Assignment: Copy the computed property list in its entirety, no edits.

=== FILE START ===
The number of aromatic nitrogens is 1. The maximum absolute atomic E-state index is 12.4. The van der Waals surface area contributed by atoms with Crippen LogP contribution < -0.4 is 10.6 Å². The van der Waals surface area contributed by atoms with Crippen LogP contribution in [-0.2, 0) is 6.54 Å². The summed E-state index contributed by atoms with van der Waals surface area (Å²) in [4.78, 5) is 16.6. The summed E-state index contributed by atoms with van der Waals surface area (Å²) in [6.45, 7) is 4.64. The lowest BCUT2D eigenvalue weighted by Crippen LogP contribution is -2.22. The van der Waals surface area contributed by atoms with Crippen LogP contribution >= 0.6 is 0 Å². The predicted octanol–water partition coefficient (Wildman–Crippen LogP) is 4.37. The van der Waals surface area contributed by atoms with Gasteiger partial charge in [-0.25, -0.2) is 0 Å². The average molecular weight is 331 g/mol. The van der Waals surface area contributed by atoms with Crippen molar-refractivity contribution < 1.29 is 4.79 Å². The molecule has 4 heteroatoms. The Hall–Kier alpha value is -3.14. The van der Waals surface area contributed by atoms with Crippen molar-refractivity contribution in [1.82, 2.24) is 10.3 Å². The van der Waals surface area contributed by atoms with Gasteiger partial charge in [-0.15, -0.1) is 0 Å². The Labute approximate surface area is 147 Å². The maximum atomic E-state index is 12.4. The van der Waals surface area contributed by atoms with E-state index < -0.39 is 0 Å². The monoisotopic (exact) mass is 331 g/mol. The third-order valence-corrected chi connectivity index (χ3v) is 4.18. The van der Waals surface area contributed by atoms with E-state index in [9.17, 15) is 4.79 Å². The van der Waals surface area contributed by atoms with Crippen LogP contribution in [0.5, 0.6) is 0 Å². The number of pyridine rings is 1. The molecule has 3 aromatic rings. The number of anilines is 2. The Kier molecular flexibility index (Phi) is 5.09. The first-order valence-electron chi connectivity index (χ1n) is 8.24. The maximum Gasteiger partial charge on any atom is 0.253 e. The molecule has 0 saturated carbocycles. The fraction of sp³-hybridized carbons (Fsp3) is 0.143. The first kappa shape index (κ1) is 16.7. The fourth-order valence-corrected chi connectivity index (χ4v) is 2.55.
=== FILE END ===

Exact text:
The number of aromatic nitrogens is 1. The maximum absolute atomic E-state index is 12.4. The van der Waals surface area contributed by atoms with Crippen LogP contribution < -0.4 is 10.6 Å². The van der Waals surface area contributed by atoms with Crippen LogP contribution in [-0.2, 0) is 6.54 Å². The summed E-state index contributed by atoms with van der Waals surface area (Å²) in [4.78, 5) is 16.6. The summed E-state index contributed by atoms with van der Waals surface area (Å²) in [6.45, 7) is 4.64. The lowest BCUT2D eigenvalue weighted by Crippen LogP contribution is -2.22. The van der Waals surface area contributed by atoms with Crippen LogP contribution >= 0.6 is 0 Å². The predicted octanol–water partition coefficient (Wildman–Crippen LogP) is 4.37. The van der Waals surface area contributed by atoms with Gasteiger partial charge in [-0.25, -0.2) is 0 Å². The average molecular weight is 331 g/mol. The van der Waals surface area contributed by atoms with Crippen molar-refractivity contribution < 1.29 is 4.79 Å². The molecule has 4 heteroatoms. The Hall–Kier alpha value is -3.14. The van der Waals surface area contributed by atoms with Crippen molar-refractivity contribution in [1.82, 2.24) is 10.3 Å². The van der Waals surface area contributed by atoms with Gasteiger partial charge in [-0.15, -0.1) is 0 Å². The Labute approximate surface area is 147 Å². The maximum atomic E-state index is 12.4. The van der Waals surface area contributed by atoms with E-state index < -0.39 is 0 Å². The monoisotopic (exact) mass is 331 g/mol. The third-order valence-corrected chi connectivity index (χ3v) is 4.18. The van der Waals surface area contributed by atoms with E-state index in [9.17, 15) is 4.79 Å². The van der Waals surface area contributed by atoms with Crippen LogP contribution in [0.5, 0.6) is 0 Å². The number of pyridine rings is 1. The molecule has 3 aromatic rings. The number of anilines is 2. The Kier molecular flexibility index (Phi) is 5.09. The first-order valence-electron chi connectivity index (χ1n) is 8.24. The maximum Gasteiger partial charge on any atom is 0.253 e. The molecule has 0 saturated carbocycles. The fraction of sp³-hybridized carbons (Fsp3) is 0.143. The first kappa shape index (κ1) is 16.7. The fourth-order valence-corrected chi connectivity index (χ4v) is 2.55.